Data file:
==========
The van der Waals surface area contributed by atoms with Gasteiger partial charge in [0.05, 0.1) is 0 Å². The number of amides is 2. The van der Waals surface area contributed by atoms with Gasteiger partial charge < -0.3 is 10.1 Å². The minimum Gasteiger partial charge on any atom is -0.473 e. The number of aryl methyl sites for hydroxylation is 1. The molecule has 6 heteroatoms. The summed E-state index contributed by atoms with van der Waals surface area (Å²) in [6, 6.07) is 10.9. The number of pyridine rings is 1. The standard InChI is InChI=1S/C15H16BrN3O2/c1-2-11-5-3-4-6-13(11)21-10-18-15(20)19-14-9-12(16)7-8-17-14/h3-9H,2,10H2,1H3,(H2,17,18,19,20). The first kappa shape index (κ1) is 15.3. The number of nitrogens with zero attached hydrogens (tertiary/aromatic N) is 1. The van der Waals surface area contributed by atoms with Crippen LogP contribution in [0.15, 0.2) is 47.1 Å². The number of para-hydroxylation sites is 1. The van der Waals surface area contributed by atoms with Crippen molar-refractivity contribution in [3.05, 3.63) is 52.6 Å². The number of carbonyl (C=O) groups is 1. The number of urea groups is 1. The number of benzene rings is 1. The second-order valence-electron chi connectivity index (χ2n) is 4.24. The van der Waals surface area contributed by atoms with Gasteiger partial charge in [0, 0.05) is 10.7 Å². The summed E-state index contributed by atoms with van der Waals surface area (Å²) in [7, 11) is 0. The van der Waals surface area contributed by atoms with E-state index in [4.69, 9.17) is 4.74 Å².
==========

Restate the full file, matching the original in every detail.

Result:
The van der Waals surface area contributed by atoms with Gasteiger partial charge in [0.05, 0.1) is 0 Å². The number of amides is 2. The van der Waals surface area contributed by atoms with Gasteiger partial charge < -0.3 is 10.1 Å². The minimum Gasteiger partial charge on any atom is -0.473 e. The number of aryl methyl sites for hydroxylation is 1. The molecule has 6 heteroatoms. The summed E-state index contributed by atoms with van der Waals surface area (Å²) in [6, 6.07) is 10.9. The number of pyridine rings is 1. The standard InChI is InChI=1S/C15H16BrN3O2/c1-2-11-5-3-4-6-13(11)21-10-18-15(20)19-14-9-12(16)7-8-17-14/h3-9H,2,10H2,1H3,(H2,17,18,19,20). The first kappa shape index (κ1) is 15.3. The number of nitrogens with zero attached hydrogens (tertiary/aromatic N) is 1. The van der Waals surface area contributed by atoms with Crippen LogP contribution in [0.15, 0.2) is 47.1 Å². The number of para-hydroxylation sites is 1. The van der Waals surface area contributed by atoms with Crippen molar-refractivity contribution in [3.05, 3.63) is 52.6 Å². The number of carbonyl (C=O) groups is 1. The number of urea groups is 1. The number of benzene rings is 1. The second-order valence-electron chi connectivity index (χ2n) is 4.24. The van der Waals surface area contributed by atoms with Gasteiger partial charge in [0, 0.05) is 10.7 Å². The summed E-state index contributed by atoms with van der Waals surface area (Å²) in [7, 11) is 0. The van der Waals surface area contributed by atoms with E-state index in [4.69, 9.17) is 4.74 Å².